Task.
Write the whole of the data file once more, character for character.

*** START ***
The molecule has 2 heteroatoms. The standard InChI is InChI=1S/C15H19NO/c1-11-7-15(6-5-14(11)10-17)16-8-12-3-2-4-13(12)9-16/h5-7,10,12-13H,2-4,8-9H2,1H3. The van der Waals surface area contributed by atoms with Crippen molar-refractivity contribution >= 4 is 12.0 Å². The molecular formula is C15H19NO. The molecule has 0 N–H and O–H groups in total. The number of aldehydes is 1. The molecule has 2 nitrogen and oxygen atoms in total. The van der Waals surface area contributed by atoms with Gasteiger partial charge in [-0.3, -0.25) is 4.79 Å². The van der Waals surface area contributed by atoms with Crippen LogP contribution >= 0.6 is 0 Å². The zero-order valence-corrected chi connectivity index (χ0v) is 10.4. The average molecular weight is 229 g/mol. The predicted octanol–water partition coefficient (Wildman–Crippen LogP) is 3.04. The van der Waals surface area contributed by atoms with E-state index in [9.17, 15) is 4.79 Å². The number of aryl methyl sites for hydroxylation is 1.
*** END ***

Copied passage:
The molecule has 2 heteroatoms. The standard InChI is InChI=1S/C15H19NO/c1-11-7-15(6-5-14(11)10-17)16-8-12-3-2-4-13(12)9-16/h5-7,10,12-13H,2-4,8-9H2,1H3. The van der Waals surface area contributed by atoms with Crippen molar-refractivity contribution >= 4 is 12.0 Å². The molecular formula is C15H19NO. The molecule has 0 N–H and O–H groups in total. The number of aldehydes is 1. The molecule has 2 nitrogen and oxygen atoms in total. The van der Waals surface area contributed by atoms with Gasteiger partial charge in [-0.3, -0.25) is 4.79 Å². The van der Waals surface area contributed by atoms with Crippen LogP contribution >= 0.6 is 0 Å². The zero-order valence-corrected chi connectivity index (χ0v) is 10.4. The average molecular weight is 229 g/mol. The predicted octanol–water partition coefficient (Wildman–Crippen LogP) is 3.04. The van der Waals surface area contributed by atoms with E-state index in [9.17, 15) is 4.79 Å². The number of aryl methyl sites for hydroxylation is 1.